As an adult, I now understand that I have it tougher than my siblings. I now know that my parents were just trying to prepare me for the tough road ahead. They did an amazing job of helping me accept this condition, while still making sure that I remained on the path I was on before my diagnosis. My parents have set such a high standard for their kids and didn’t care about some medical diagnosis. As far as they were concerned, if I had to work harder than my siblings to reach my goal than that’s what I had to do.
My siblings would pick on me every chance they got. They didn’t care that I have epilepsy, they were going to be the same as they were before my diagnosis: mean siblings. I never told them but I loved it when they picked on me. Those were the times I felt normal and as if nothing was wrong with me. They weren’t afraid to be around me. They weren’t afraid of me having a seizure. They were my siblings; they loved and accepted me without boundaries.
I went on to graduate high school and was able to control my seizures. This was an amazing accomplishment. I never thought that I would come that far since being diagnosed. After working for a few years and being a college student, I was genuinely starting to think, ‘Wow that doctor was wrong. I am going to school and I have a job and still no seizures.’ I can’t say that I was fully out of my depression, but I was feeling really good about my accomplishments.
A turning point
A new chapter of my life began and it was definitely going to make me very strong. My family moved from Connecticut to Florida and that was a great change. I only had a few years left before completing my Bachelor’s degree. This was an amazing feeling.
I started working at the Florida Department of Health, an organization where we serviced low income families by providing health care for individuals such as OBGYN services, HIV/AIDS care/prevention, Tuberculosis testing and treatment and Vaccination services. I was very excited to start my career. I didn’t realise at the time that this job was going to change my whole life. I became very fond of my boss who was fighting a no-win battle with cancer. I couldn’t understand how someone so sweet had to endure so much pain. I could see the pain in her face, caused by her cancer.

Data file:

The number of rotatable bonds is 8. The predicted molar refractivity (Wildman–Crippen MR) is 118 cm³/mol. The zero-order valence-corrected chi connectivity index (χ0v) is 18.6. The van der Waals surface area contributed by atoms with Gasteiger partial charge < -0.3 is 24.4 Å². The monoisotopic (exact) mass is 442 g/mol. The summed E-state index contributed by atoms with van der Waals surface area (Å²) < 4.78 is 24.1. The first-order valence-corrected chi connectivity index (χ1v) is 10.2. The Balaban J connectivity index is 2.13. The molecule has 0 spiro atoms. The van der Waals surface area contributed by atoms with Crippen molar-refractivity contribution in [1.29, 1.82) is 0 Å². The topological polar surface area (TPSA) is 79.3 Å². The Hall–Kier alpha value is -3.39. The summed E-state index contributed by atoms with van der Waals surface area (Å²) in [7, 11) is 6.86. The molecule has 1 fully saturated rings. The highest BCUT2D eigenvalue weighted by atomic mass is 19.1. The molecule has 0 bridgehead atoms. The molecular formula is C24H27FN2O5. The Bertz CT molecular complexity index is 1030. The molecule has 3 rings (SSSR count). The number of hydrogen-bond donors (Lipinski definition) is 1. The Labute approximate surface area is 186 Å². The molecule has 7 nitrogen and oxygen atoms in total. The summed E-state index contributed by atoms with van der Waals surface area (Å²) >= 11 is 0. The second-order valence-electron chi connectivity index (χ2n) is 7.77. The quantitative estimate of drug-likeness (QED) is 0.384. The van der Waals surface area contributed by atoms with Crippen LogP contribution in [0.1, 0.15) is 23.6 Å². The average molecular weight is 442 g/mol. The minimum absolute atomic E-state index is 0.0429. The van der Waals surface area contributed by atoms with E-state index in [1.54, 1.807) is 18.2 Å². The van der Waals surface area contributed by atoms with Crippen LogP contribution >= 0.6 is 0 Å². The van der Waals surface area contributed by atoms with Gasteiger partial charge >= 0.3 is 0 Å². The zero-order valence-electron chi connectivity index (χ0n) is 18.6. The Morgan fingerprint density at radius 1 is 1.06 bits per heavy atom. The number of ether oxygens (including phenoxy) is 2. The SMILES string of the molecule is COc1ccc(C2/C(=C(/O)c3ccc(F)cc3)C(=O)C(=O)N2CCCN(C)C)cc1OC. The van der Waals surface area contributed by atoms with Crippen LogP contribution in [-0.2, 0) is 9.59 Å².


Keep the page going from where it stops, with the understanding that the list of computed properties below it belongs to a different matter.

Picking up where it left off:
Despite her fight, she worried about everyone in her life and would always try to reassure her friends and family that she was okay. Her main goal always seemed to be making sure that everyone around her was okay. That was something that I admired most about her. I came to feel that I could be strong like her and fight my way out of this depression. If she could do it, then so could I.
One day, she could no longer fake it and I knew that I had to make sure she was okay. I called her son to come and pick her up and take her home. The crazy thing is, I always had the biggest crush on her son but was too afraid to talk to him. Every time he came around I would just walk the other way. I was that little shy girl with a crush. This time I couldn’t run away – I had to talk to him.
My boss’s son is called Andre’
Does Andre’s name have an apostrophe after it, or is that a typo?. Yes, Andre’s name has an apostrophe after it. He is now my husband. After that phone call to him we started talking, which led to dating. Quickly I fell in love with him. Before we knew it, our son was on the way. It was a little scary and sometimes I worried I’d taken on more than I could handle. I was dating a man who was taking care of his mother and his beautiful six-year-old daughter. I had the job and was about to have a child. The words of my doctor continued to haunt me because I was about to face the reality that I was told I couldn’t have.
Needless to say, the path my doctor set out for me was not the path that God set out for me. I am very proud to say that, as of right now, I am married with three children. One of my children – my son – was just diagnosed with type 1 diabetes in March 2014. I have my Master’s degree and a wonderful career. This article is just a small piece of my life. I have written a book entitled Growing up with a disability BUT I’m not disabled. In it, I talk much further about my life with epilepsy and the support my family have given me.
Everything is great in my life. There have been barriers I have broken down to achieve my success. I am extremely excited to say that the best part of my life is that I have been seizure-free for four years.
Do you have a publisher for your book yet? Is there a website or anything people could visit?
Below is the information for my book. It was published via createspace.com My book is available for purchase on Amazon.com US, Amazon.com Europe*. You can also purchase my book here.
FYI - The other distribution channels Bookstores and Online Retailers, Libraries & Academic Institutions will be available in 6 - 8 weeks.